Thoughts On Motherless Day

Standard have a friend who was single for many years after all of her friends and most of her acquaintances had married. This young lady HATED Valentine’s Day with a purple passion. She called it “Universal Single Awareness Day.” She said the whole world spent weeks reminding her of her lack of a significant other and then rubbed it in her face every February 14th. I’ve since lost touch with her so I don’t know how her quest for couplehood ever turned out, but she was extremely bitter and bitterness isn’t conducive to great relationship success so I have no trouble believing she now has 20+ cats in a small bungalow somewhere.

Still, I understand her a lot better these days . . . especially today. It’s my third Mother’s Day without Mama and so far time has done a crappy job of healing this wound. It doesn’t help that Mama LOVED Mother’s Day. I always managed to get her a card with my own money every year until I started truly earning my own money and then I took Mother’s Day to the next level. I’d call her at the crack of dawn, take her to Waffle House to eat breakfast, give her her card, go to church with her, and take her to supper later on.

Getting married changed nothing because Budge was the daughter Mama always wanted. She doted on Mama every Mother’s Day as much or more than even I did. She would always arrange a mani/pedi for them . . . until Mama’s lungs couldn’t handle the harsh solvent odor in the store. Mama went from one card to three: one from me, one from Budge, and one from “both of us.” She kept every single card.

I know she kept every single card because I found them neatly arranged in chronological order in one of her deepest dresser drawers three years ago when I had to go through her stuff. She kept everything from the scrawling childish folded notebook paper and crayon all the way through the best Hallmark had to offer. I read two before I realized I’d probably lose my mind if I tried to get through any more so I pulled out the drawer and unceremoniously dumped almost forty years of love writ large into a large trash bag.

Now, every year, Mother’s Day is everywhere starting as soon as Easter ends. Every store runs specials. Every florist vies for the most beautiful commercial so we’ll buy their arrangements. Churches have special recognition services. Everywhere everyone is reminding me I no longer have a mother.

It’s crushing on Budge as well though she does a much better job of dealing with it than I do. In many ways it’s worse on her. She lost her own mother at fifteen and then had to endure losing the woman she called the greatest mother-in-law God ever created, but Budge has a special ache because we are barren. I have to deal with not having Mama. She has to deal with not having Mama AND not having children to celebrate her on this special day. I try to fill the gap, but she sees it for the weak attempt it is. Having no mother and no children I think are two of the hardest struggles my precious Budge has to endure.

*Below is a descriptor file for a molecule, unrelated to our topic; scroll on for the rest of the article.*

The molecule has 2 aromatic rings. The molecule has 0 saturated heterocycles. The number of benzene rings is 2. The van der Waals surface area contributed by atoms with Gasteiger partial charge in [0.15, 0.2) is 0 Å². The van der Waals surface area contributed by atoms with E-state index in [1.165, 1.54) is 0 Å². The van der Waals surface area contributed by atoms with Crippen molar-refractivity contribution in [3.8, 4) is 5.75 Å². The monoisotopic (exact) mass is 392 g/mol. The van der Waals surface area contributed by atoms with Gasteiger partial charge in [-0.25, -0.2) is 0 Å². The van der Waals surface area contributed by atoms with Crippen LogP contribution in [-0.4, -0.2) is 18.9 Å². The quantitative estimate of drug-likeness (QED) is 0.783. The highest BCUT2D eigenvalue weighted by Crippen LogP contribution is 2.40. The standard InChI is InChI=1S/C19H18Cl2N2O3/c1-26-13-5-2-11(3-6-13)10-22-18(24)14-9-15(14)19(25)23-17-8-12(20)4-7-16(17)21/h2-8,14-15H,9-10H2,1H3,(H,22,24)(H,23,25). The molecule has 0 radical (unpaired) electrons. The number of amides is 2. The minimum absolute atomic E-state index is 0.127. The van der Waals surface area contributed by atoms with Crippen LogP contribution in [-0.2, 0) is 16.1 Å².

We don’t go to the cemetery and visit graves though. My stepdad and I keep some sort of flower on Mama’s grave, but it’s a far cry from the huge arrangements others have on their departed loved ones’ headstones. I used to ache and agonize over not being able to afford an arrangement like those. I thought it meant I was a sub-standard son, but then I realized a lot of those flowers were making up for flowers never given in life. One of Mama’s favorite songs was “Give Me the Roses While I Live.” That’s what I tried to do, give her love and flowers while she was here to see and enjoy them.

Oh, and please, please, please to all my well-meaning Christian friends, don’t tell me my Mama is in a better place. It will make me want to hit y0u with a large blunt object for a few reasons. One, I know perfectly well Mama is in Heaven (at least on the days I’m not in a black hole questioning if any afterlife exists); two, I don’t want her in Heaven; I want her HERE hugging me so I can hug her back, so I can smell her and touch her and tickle her until she lost her breath; and three, I’ll never have a mother again because when we all get to Heaven our earthly relationships won’t be in effect anymore and we’ll be together, but she won’t be my little Mommy and I won’t be her Little Man ever again.

So keep the well-meant platitudes and bible verses behind your teeth today; they are cold, cold comfort compared to my Mama’s arms. I know that sounds horrible and I apologize but instead of the passing time making things easier . . . well, it’s just made it that much harder. I’m fighting a war in my heart and mind against becoming bitter about Mama’s death and, unfortunately, I seem to be losing. I guess it would be easier if she hadn’t died so young, hadn’t sacrificed so much for me, and hadn’t generally been the greatest Mama the world ever knew. I still love her fiercely and painfully.

Hug your mothers if you still have them and know you have my full sympathy if you don’t. Happy Mother’s Day to all the Mamas out there. I hope you get the love and attention you deserve today and every day as well.

Love y’all, and keep those feet clean.

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